It all just takes a bit of patience.
Plus, if you need any help, post something in the Forum or comment on a translation of a phrase. Just in case :)
Hope this helps <3
You are likely mixing "doumo" with "douzo"
Answered in this discussion by IsolaCiao
Definitions of どうも from jisho.org:
1. thank you; thanks
2. much (thanks); very (sorry); quite (regret) 3. quite; really; mostly
5. in spite of oneself; try as one might; no matter how hard one may try (to, not to)
6. greetings; hello; goodbye
お願いします (onegaishimasu) means "please do this thing for me". どうぞ (douzo) means "please" in the sense of "please have one" or "please go ahead".
If you check a dictionary, どうも is defined as:
1. thank you; thanks Abbreviation, See also どうも有難う
2. much (thanks); very (sorry); quite (regret)
3. quite; really; mostly
5. in spite of oneself; try as one might; no matter how hard one may try (to, not to) See also どうしても
6. greetings; hello; goodbye
The difference between すみません and どうもすみません is that the word どうも makes the latter a little more polite by intensifying your sorriness / your need to excuse yourself (see definition 3). The contributors decided to show this difference by defining どうもすみません as "please excuse me", which makes more sense in English than "quite / really / mostly excuse me". It's not a literal translation; it's an interpretive one.
Hiragana shows how words are pronounced, but most Japanese words have kanji like 願 that often express meaning. The Tips for Hiragana 1 say:
Japanese uses three different writing systems, hiragana, katakana, and kanji.
Hiragana is the most basic Japanese syllabary. It's like an alphabet that uses syllables instead of individual sounds.
Katakana is the syllabary used to write foreign words and some noises. Although it's different from hiragana, it represents the exact same syllables.
Kanji are Chinese characters used in the Japanese language to write individual nouns, verbs, and adjectives. Kanji are not phonetic, meaning you need to memorize each pronunciation individually. In this course, we introduce kanji gradually and methodically.
If you check the previous comments, there are several answers to your question:
Hopefully one of these answers addresses your issue.
You may be thinking of どうぞ douzo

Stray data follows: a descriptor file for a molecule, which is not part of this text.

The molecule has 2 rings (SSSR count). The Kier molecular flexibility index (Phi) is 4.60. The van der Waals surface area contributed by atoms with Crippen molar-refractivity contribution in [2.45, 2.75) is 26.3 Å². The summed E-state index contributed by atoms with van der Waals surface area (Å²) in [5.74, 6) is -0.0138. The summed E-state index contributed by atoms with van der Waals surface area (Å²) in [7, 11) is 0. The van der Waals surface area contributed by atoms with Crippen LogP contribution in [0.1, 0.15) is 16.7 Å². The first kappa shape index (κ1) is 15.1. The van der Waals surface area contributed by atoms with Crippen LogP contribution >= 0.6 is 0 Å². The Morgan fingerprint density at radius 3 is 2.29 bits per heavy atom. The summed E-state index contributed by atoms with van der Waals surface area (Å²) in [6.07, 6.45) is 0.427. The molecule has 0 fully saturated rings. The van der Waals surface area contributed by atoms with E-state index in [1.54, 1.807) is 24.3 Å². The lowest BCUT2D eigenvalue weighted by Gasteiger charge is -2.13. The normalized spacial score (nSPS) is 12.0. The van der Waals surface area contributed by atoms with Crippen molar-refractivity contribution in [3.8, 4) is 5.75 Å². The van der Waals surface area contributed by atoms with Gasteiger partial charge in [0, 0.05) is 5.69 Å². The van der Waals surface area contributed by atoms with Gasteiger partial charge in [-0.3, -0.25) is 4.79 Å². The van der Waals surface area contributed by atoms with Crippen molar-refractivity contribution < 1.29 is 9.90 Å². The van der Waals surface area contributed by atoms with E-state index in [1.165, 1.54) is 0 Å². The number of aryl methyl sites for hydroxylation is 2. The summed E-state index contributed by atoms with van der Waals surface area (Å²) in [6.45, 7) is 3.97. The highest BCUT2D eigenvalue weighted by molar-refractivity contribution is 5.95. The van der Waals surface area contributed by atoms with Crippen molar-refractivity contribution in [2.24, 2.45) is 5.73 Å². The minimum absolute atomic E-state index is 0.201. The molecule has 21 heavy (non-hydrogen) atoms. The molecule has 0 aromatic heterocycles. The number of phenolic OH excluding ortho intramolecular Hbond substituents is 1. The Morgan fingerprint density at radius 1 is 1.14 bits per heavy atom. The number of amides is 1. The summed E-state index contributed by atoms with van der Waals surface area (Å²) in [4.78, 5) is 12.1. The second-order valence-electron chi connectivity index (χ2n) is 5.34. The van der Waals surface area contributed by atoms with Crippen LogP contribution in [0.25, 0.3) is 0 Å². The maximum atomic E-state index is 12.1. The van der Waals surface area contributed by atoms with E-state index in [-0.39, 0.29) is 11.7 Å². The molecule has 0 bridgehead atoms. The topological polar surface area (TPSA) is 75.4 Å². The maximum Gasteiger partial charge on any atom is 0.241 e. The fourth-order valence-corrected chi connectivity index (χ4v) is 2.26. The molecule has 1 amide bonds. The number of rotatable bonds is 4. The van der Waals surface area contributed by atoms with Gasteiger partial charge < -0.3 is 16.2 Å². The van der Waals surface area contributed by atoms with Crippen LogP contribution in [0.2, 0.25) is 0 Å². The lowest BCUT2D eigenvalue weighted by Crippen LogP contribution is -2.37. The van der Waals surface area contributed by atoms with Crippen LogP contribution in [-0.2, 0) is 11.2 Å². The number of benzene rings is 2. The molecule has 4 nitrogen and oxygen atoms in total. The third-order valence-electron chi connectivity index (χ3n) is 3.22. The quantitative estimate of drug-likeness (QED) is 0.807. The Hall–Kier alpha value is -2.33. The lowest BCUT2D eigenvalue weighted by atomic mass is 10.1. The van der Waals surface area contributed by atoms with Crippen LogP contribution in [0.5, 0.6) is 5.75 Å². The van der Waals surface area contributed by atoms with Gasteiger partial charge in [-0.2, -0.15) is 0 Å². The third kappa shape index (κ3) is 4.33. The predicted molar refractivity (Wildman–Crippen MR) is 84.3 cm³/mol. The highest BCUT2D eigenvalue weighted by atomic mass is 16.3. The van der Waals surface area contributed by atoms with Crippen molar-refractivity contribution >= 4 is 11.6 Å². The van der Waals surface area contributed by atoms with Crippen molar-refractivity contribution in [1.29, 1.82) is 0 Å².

どうも has a wide range of uses, A casual "Thanks", "Hello" and as an intensifier for other expressions "Very, much, quite" (thanks, regret).
どうぞ is like "please" when offering something to someone, like "please take this", "please go ahead", "be my guest," etc.
The お here is the politeness marker, but unlike words like お酒 (osake, alcohol) or お箸 (ohashi, chopsticks) where you can drop the お with no change in meaning, the お in お願い should not be dropped when saying "please". You're making a request of another person, so the お has become part of the word when you say お願いします (onegai shimasu), or shorten it to just おねがい (onegai) for a more friendly request to a peer.
どうも is an amplifier for other phrases,
On its own it can be used as a casual "hello" or as a "thanks" (abbreviation of どうもありがとう)
As an amplifier it is like say "very (sorry), quite (regret) much (thanks)"
どうもすみません becomes "please excuse me" because "please" is used to amplify the sentiment of "excuse me" in the same way that どうも amplifies すみません. It doesn't literally mean "please" though.
どうぞ douzo is a "please" usually used as an invitational word when offering something to someone like "here you go, feel free to, you are welcome to, be my guest," etc.
Both ください and お願いします can be used for "please" when requesting an object.
ください is the imperative form of the humble verb くださる "to give (me)". Even though this is polite, it is still a command, so it is mainly used with those of equal or lower status than yourself.
お願いします is an honorific お, the noun 願い "a wish, a request" and します, the polite form of the verbする so literally is "To do an *honorable) request". As this is more honorific and not a command this would be used with those of higher status than yourself.
There are some situations where they are not interchangeable though.
お願いします can also be used when asking for favors/services (requesting to speak to someone, asking someone to drive you somewhere, etc.)
ください is used when requesting a certain action to be performed. (Please eat, please read, please stop)